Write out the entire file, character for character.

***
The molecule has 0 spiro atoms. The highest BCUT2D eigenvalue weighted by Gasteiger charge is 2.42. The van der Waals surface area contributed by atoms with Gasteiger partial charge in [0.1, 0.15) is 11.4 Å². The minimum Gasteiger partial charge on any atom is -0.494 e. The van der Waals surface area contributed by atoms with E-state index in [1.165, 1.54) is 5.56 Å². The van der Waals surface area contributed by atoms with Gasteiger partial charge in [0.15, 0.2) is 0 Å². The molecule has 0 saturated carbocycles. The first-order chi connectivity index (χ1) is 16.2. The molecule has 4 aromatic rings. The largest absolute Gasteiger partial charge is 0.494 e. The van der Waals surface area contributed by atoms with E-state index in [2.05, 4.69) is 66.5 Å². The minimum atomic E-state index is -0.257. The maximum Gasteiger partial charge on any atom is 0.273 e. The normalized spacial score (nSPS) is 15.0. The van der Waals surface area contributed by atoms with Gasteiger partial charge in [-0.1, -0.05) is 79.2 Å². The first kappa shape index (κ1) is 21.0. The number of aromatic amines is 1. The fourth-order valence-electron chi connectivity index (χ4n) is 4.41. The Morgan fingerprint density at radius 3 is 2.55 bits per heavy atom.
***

The molecule has 0 spiro atoms. The highest BCUT2D eigenvalue weighted by Gasteiger charge is 2.42. The van der Waals surface area contributed by atoms with Gasteiger partial charge in [0.1, 0.15) is 11.4 Å². The minimum Gasteiger partial charge on any atom is -0.494 e. The van der Waals surface area contributed by atoms with E-state index in [1.165, 1.54) is 5.56 Å². The van der Waals surface area contributed by atoms with Gasteiger partial charge in [0.15, 0.2) is 0 Å². The molecule has 0 saturated carbocycles. The first-order chi connectivity index (χ1) is 16.2. The molecule has 4 aromatic rings. The largest absolute Gasteiger partial charge is 0.494 e. The van der Waals surface area contributed by atoms with E-state index in [2.05, 4.69) is 66.5 Å². The minimum atomic E-state index is -0.257. The maximum Gasteiger partial charge on any atom is 0.273 e. The normalized spacial score (nSPS) is 15.0. The van der Waals surface area contributed by atoms with Gasteiger partial charge in [-0.1, -0.05) is 79.2 Å². The first kappa shape index (κ1) is 21.0. The number of aromatic amines is 1. The fourth-order valence-electron chi connectivity index (χ4n) is 4.41. The Morgan fingerprint density at radius 3 is 2.55 bits per heavy atom.